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Is Your New Year Happy Yet?

Doriane C. Miller, M.D. | 1/22/2014, 4:02 p.m.
The dreary weather may have you down, but it doesn’t have to A few weeks after the holiday season, everything ...
If you’re feeling a little more down than normal, it’s normal. It’s called Seasonal Affective Disorder (SAD), mild symptoms of depression. It’s temporary—when the weather warms up, we tend to cheer up—but it can still put a dent in our efforts to stay healthy.

Doriane C. Miller, M.D.

Doriane C. Miller, M.D.

The dreary weather may have you down, but it doesn’t have to

A few weeks after the holiday season, everything seems to just stop. All the eating, shopping, celebrating and spending time with family seems to come to an abrupt end. All of a sudden we’re back to our daily routines.

It’s cold, dreary and so dark outside that 6 p.m. feels like midnight. This can turn into a post-holiday lull, especially if the snow has kept you stuck in the house.

If you’re feeling a little more down than normal, trust me, it’s normal. It’s called Seasonal Affective Disorder (SAD), mild symptoms of depression. It’s temporary—when the weather warms up, we tend to cheer up—but it can still put a dent in our efforts to stay healthy.

Comfort food is about comfort, not food.

One of the main symptoms of SAD is craving comfort foods, especially carbs. We tend to want to snuggle up with something warm that makes us feel better. For me, it’s my aunt’s rice pudding custard.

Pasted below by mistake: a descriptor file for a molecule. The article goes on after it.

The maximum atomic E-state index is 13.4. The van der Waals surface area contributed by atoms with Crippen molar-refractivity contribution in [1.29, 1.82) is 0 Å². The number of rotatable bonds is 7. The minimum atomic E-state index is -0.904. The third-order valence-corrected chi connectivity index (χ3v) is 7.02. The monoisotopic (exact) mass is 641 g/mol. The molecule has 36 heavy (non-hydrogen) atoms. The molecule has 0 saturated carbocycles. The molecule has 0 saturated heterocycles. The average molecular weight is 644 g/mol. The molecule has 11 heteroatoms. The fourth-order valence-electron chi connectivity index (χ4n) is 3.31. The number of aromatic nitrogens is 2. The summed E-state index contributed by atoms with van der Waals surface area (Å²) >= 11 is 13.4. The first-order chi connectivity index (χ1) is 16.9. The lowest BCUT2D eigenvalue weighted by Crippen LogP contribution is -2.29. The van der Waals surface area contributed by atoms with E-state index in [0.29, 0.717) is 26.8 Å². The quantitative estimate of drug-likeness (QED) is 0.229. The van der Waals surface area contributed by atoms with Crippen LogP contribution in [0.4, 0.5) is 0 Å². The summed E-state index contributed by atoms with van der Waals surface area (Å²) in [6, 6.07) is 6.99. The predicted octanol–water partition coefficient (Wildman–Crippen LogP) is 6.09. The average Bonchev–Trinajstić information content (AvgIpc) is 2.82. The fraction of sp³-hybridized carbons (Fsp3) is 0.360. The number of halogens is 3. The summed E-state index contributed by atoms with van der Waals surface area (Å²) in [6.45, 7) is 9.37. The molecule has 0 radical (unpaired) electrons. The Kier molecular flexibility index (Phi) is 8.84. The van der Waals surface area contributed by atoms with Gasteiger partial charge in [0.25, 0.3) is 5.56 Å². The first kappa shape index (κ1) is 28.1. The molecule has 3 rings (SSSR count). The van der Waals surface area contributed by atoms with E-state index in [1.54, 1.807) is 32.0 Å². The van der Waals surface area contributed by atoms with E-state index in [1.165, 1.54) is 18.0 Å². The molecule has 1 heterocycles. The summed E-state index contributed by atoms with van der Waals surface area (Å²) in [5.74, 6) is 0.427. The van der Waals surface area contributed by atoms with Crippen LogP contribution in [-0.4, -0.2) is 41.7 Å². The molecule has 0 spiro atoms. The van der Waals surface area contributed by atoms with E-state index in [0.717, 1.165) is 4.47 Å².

But it’s not that my body wants the custard. My body is trying to replace the energy needed to combat another symptom—fatigue. Basically, it’s looking for a pick-me-up, according to the American Psychiatric Association.

Also, comfort foods tend to signal our bodies to produce feel-good hormones, like serotonin. Low levels of serotonin can lead to symptoms of depression. One thing that causes serotonin levels to drop is a lack of sunlight. If it can’t get more sunlight, the body looks for something else to boost serotonin—carbs.

But indulging our comfort food cravings can lead to weight gain. And if you’re already living with diabetes or high blood pressure, it can cause more health problems.

The solution: Find healthier comfort foods. Try making fresh black or green tea, sweetened with vanilla or honey. If you like soup, skip the cream-based soups, which tend to be more fattening. Make a broth-based soup instead, like chicken noodle or minestrone.

Get moving. If not on a plane, then on a treadmill.

Most of us would love to pack up, go someplace sunny and stay on the beach until the snow melts. If that’s not possible, try exercise.

Obviously exercise is key to preventing just about every other chronic disease, but it also helps serotonin levels and reduces symptoms of depression. This is especially true for aerobic exercise. Until the weather gets better, indoor activities are a good place to start. If you live in an apartment with stairs, make some time to go up and down the stairs for exercise.

Websites like DailyBurn.com even allow you to customize your workout and do routines right in front of your laptop.

You can also take advantage of winter activities at your local Chicago Park District like zumba classes or steppers’ lessons. If you have an obesity-related health condition, your doctor can prescribe fitness as treatment. With the medical doctor’s prescription and a valid photo ID, you might qualify for a free 3-month membership at your nearest Chicago Park District.